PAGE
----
As other have pointed out, the chin jab is not just an uppercut, but is used in conjunction with the strike to the back(kidney area) which also helps concentrate the force on the neck area. You are striking the farthest point(the chin) from the axis(the spinal column) giving you the most leverage for a snapping action. By striking and holding the guy in places, he cant move back with the force.
Is it hard to setup? Not if you practice, it is essentially a sidestep with a strike to the rear, followed quickly by the chinjab and knee to the nuts.
Be all and end all? Who knows. Any reason it shouldn't work, especially if you continue through convert the chinjab to tigerclaw(fingers in eyes) push down, slam head into concrete and follow up with a stomping kick.
I don't want to come across as an RBSD nuthugger, but the spinning backfist, high roundhouse and haymaker are all things that can't be done inside the space of a phone booth; the chin jab is.Quote:
I agree that if you do manage to land a clean, full powered chin jab, then you should be able to knock him out or at knock him down. But you could make the same argument for the spinning backfist or a roundhouse kick to the head or even a haymaker, and these aren't necessarily great self defense moves.
"Close and to the side" isn't that big of a special position- it can be achieved in a single forward step, which is a good idea for an initially forward strike anyway.Quote:
So to clarify, what I'm asking here is exactly how practical is this move given the special position that it requires to be used properly?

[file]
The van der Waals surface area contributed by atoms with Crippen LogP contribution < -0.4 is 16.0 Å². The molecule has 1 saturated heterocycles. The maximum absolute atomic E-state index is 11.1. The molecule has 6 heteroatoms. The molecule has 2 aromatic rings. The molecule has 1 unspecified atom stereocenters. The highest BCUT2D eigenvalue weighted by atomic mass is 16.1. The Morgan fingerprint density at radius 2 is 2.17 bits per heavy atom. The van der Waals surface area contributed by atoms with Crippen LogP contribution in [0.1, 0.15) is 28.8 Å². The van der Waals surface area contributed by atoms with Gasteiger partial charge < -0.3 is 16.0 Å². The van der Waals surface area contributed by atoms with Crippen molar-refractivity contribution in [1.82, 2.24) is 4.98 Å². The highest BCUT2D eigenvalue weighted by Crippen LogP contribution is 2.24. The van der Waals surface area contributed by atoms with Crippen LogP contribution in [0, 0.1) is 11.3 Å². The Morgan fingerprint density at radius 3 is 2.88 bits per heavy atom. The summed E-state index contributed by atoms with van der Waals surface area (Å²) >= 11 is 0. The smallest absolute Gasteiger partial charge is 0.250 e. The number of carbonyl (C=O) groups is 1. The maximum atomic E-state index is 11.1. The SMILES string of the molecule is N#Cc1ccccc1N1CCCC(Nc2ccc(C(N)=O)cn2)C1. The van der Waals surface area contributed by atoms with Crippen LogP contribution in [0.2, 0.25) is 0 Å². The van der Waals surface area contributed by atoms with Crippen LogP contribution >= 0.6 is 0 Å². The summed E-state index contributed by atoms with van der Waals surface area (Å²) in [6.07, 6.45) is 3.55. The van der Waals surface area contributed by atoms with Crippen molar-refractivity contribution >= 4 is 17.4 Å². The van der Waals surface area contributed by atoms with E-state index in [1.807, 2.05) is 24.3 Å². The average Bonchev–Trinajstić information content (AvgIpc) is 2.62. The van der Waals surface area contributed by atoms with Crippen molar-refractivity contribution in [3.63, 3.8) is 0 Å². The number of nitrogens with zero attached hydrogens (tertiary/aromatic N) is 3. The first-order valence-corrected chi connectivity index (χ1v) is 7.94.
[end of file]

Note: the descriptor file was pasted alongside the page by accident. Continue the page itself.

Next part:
Bas Rutten has stated as much in interviews, that he prefers to punch because that is where most of his training has been, but he indeed found open hand strikes to be very effective, and anyone who's seen his self-defense material has seen that he personally uses a combination of both fists and open-hand strikes.Quote:
Now in theory, palm strikes to the head are a good idea since palms can deliver more power due to lack of wrist movement and can transfer more force without breaking. However outside of Pancrase I practically never see it being used as a substitute for the punch. I don't know if this is just because people are used to punching with the fist, or if they decided that the fist is more effective than the palm, or if the use of gloves makes the fist superior to the palm.
The range really isn't that much different, meh a couple inches, it's much more of an issue that one learn the effective strikes & combinations that work with open hand strikes rather than opening your hand and then assuming that you can just box with your palms. Open hands work differently.Quote:
Ah yes, Bas Rutten used a lot of palm strikes in Pancrase and some of these were knockouts. So it is definitely possible to knock people out with palm strikes instead of fist strikes. But is it worth giving up the extra range of a fist? Does it have equal or better knockout power?
Just in case anyone is confused, here's about the best description of the classic WW2 Chin Jab you'll find.
& keep in mind that this is not a Tiger Claw strike, they differentiate between the two:
edit: here's another take
Strangely enough, I learned how to properly do a chinjab at a seminar by Carl Cestari.